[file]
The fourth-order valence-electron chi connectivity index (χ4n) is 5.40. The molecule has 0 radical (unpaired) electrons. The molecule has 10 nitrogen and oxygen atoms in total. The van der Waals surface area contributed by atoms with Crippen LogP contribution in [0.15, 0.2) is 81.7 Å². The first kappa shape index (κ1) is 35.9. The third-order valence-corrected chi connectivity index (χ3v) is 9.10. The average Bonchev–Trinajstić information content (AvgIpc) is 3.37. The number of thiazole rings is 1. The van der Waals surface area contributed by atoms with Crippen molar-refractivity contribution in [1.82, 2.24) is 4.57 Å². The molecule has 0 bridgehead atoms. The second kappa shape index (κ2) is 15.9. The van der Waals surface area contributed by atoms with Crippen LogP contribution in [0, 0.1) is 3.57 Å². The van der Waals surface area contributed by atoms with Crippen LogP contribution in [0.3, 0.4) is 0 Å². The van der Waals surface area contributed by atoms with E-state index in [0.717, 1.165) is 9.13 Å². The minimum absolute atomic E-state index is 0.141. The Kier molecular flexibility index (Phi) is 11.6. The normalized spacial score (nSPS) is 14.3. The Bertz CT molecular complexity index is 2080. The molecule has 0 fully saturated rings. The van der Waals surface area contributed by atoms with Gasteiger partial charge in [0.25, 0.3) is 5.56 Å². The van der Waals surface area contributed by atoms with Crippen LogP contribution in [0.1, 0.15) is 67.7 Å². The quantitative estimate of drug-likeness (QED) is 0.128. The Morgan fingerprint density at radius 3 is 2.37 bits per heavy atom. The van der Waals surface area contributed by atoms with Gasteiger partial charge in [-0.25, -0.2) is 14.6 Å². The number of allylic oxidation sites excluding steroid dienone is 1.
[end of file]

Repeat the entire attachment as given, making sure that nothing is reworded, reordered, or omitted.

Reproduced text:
The fourth-order valence-electron chi connectivity index (χ4n) is 5.40. The molecule has 0 radical (unpaired) electrons. The molecule has 10 nitrogen and oxygen atoms in total. The van der Waals surface area contributed by atoms with Crippen LogP contribution in [0.15, 0.2) is 81.7 Å². The first kappa shape index (κ1) is 35.9. The third-order valence-corrected chi connectivity index (χ3v) is 9.10. The average Bonchev–Trinajstić information content (AvgIpc) is 3.37. The number of thiazole rings is 1. The van der Waals surface area contributed by atoms with Crippen molar-refractivity contribution in [1.82, 2.24) is 4.57 Å². The molecule has 0 bridgehead atoms. The second kappa shape index (κ2) is 15.9. The van der Waals surface area contributed by atoms with Crippen LogP contribution in [0, 0.1) is 3.57 Å². The van der Waals surface area contributed by atoms with Crippen LogP contribution in [0.3, 0.4) is 0 Å². The van der Waals surface area contributed by atoms with E-state index in [0.717, 1.165) is 9.13 Å². The minimum absolute atomic E-state index is 0.141. The Kier molecular flexibility index (Phi) is 11.6. The normalized spacial score (nSPS) is 14.3. The Bertz CT molecular complexity index is 2080. The molecule has 0 fully saturated rings. The van der Waals surface area contributed by atoms with Gasteiger partial charge in [0.25, 0.3) is 5.56 Å². The van der Waals surface area contributed by atoms with Crippen LogP contribution in [0.1, 0.15) is 67.7 Å². The quantitative estimate of drug-likeness (QED) is 0.128. The Morgan fingerprint density at radius 3 is 2.37 bits per heavy atom. The van der Waals surface area contributed by atoms with Gasteiger partial charge in [-0.25, -0.2) is 14.6 Å². The number of allylic oxidation sites excluding steroid dienone is 1.